Meet Valencia (Spain)
Valencia is a great destination for a weekend (and also for the week).
The sun-bathed margins, the thriving gastronomic scene and the crazy parties make Valencia one of the best cities to visit in Spain.
Explore the City of Arts and Sciences
An architectural complex composed of the most famous buildings of Valencia, the City of Arts and Sciences, is a reference point of the list of all.
This is one of the most interesting places to visit in Valencia and to some extent the attraction that alone has put Valencia on the tourist map.
The City of Arts and Sciences is situated on one end of the old Turia River bed and has six futuristic structures designed by renowned Valencian architect Santiago Calatrava.
One of these buildings is the oceanographic, the largest aquarium in Europe.
It is constantly ranked among the best places to see in Valencia and one of the best places to visit in Valencia with the children.
Here you can spend the whole day looking for cute fish and watch the fun dolphin shows or you can spend the night sleeping among the Sharks.
For the best views in Valencia, check out this highly acclaimed tour that combines a guided tour of the City of Arts and Sciences with a 10-course meal and wine tasting on the tallest terrace in Valencia (on the 33 floor!).
Stroll around Barrio Del Carmen
Barrio del Carmen (in the Old Town) is by far the most charming neighbourhood of Valencia.
It has developed between two walls (the Muslim and the Christian) and its ruins can still be seen inside boutiques and trendy cafes.
Climb the two gates of the city still standing (the Torre Serranos and the Quart Tower) for some of the best views over the old town of Valencia.
Look for Portal de Valldigna, the arch door on the wall that, in the years 1400, used to separate the Arabs from the Christians.
The first printing press in Spain was established right next door in the decade of 1470.
Head to the House of Cats (near Plaza del Carmen) to see one of the best secret locations in Valencia.
Built by a local artist, this is a curious monument to the thousands of stray cats living in the city.
The miniature yellow façade against a bright blue wall is complete with a small marble fountain and a tile with the inscription: “In Memory of the 4 cats who stayed in El Carmen in the year 1094.
No ‘ Meow ‘ will be ignored. ” If you’re lucky, you might even see a cat coming in or out the little door.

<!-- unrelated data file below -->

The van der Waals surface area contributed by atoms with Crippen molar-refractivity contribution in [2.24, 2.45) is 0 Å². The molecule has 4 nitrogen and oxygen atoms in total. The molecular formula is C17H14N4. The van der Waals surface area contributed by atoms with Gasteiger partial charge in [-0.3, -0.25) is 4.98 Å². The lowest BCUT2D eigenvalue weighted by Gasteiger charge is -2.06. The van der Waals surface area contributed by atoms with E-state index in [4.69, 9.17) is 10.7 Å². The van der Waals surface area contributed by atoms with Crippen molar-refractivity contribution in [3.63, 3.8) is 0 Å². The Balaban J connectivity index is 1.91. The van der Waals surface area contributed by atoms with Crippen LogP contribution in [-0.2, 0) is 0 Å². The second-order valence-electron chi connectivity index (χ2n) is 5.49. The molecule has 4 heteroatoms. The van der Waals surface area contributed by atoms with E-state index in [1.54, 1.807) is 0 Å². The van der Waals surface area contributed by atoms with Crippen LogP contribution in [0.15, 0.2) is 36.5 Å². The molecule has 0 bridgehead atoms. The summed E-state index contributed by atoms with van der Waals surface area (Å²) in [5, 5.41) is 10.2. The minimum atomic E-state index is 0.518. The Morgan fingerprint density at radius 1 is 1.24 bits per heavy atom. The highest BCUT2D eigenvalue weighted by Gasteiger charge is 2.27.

If you want to discover the old town in the company of a local, this popular walking tour will take you around El Carmen and the nearby area and show some of the main historical sites and the best places in Valencia.
Master the Art of cooking an authentic paella
Do you love paella? So the first thing you need to know is that Valencia is the cradle of paella.
Now I bet one of your most pressing questions is where to eat the best paella in Valencia.
But in addition to filling your face in one of the many restaurants that serve the proper version of the dish (with chicken, rabbit and sometimes snails), I also recommend you to do a cooking class paella.
Why is that? Because many dishes marketed as paella around the world would never pass here as paella (the locals are very passionate about this dish and consider the use of ingredients like chorizo and peas as an abomination).
So, learning how to prepare an authentic Valencian paella is a foolproof way to impress all your friends and family by coming home.
This paella cooking class offers a unique experience as it is held in a typical Valencian farm house, between rice fields and orange groves.
During the workshop, you will have the chance to learn the history and culture around this world-famous dish, as well as the opportunity to devour the spoonof it.
Discover Valencia on two wheels
Valencia is a city very concerned with health and has an extensive network of bike paths that connect the city center with the neighborhoods.
So a fun activity that I recommend you to experience in Valencia is to ride a bike.
The urban bike sharing scheme in Valencia is called Valenbisi.
But the bikes are a little heavy and they all have the same size.
So whether you are traveling with children or simply do not want to fight with a heavy bike, you may consider renting your bike at a specialized store.
Along the Parque Turia, there are more than 8 km of bike lanes anyway and the terrain, as elsewhere in Valencia, is cheerfully flat.
However, if you really want to make this a cultural experience, you can take part in a guided bike ride.
In this way, you will have an experienced guide to explain to you all the views you are experiencing.
In addition, you will also meet new people.